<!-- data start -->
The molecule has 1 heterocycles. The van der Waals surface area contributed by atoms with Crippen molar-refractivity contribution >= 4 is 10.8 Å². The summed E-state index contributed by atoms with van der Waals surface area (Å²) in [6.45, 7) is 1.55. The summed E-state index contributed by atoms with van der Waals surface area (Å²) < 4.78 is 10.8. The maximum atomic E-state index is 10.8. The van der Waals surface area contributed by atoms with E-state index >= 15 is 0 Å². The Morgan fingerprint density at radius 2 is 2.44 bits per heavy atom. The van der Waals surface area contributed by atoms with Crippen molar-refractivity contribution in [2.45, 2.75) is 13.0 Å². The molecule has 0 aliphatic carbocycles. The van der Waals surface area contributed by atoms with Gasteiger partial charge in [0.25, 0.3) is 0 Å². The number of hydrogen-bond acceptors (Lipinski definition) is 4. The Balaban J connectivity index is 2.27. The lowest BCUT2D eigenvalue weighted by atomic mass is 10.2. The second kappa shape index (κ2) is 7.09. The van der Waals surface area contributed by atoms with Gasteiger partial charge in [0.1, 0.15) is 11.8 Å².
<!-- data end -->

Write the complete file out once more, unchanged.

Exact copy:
The molecule has 1 heterocycles. The van der Waals surface area contributed by atoms with Crippen molar-refractivity contribution >= 4 is 10.8 Å². The summed E-state index contributed by atoms with van der Waals surface area (Å²) in [6.45, 7) is 1.55. The summed E-state index contributed by atoms with van der Waals surface area (Å²) < 4.78 is 10.8. The maximum atomic E-state index is 10.8. The van der Waals surface area contributed by atoms with E-state index >= 15 is 0 Å². The Morgan fingerprint density at radius 2 is 2.44 bits per heavy atom. The van der Waals surface area contributed by atoms with Crippen molar-refractivity contribution in [2.45, 2.75) is 13.0 Å². The molecule has 0 aliphatic carbocycles. The van der Waals surface area contributed by atoms with Gasteiger partial charge in [0.25, 0.3) is 0 Å². The number of hydrogen-bond acceptors (Lipinski definition) is 4. The Balaban J connectivity index is 2.27. The lowest BCUT2D eigenvalue weighted by atomic mass is 10.2. The second kappa shape index (κ2) is 7.09. The van der Waals surface area contributed by atoms with Gasteiger partial charge in [0.1, 0.15) is 11.8 Å².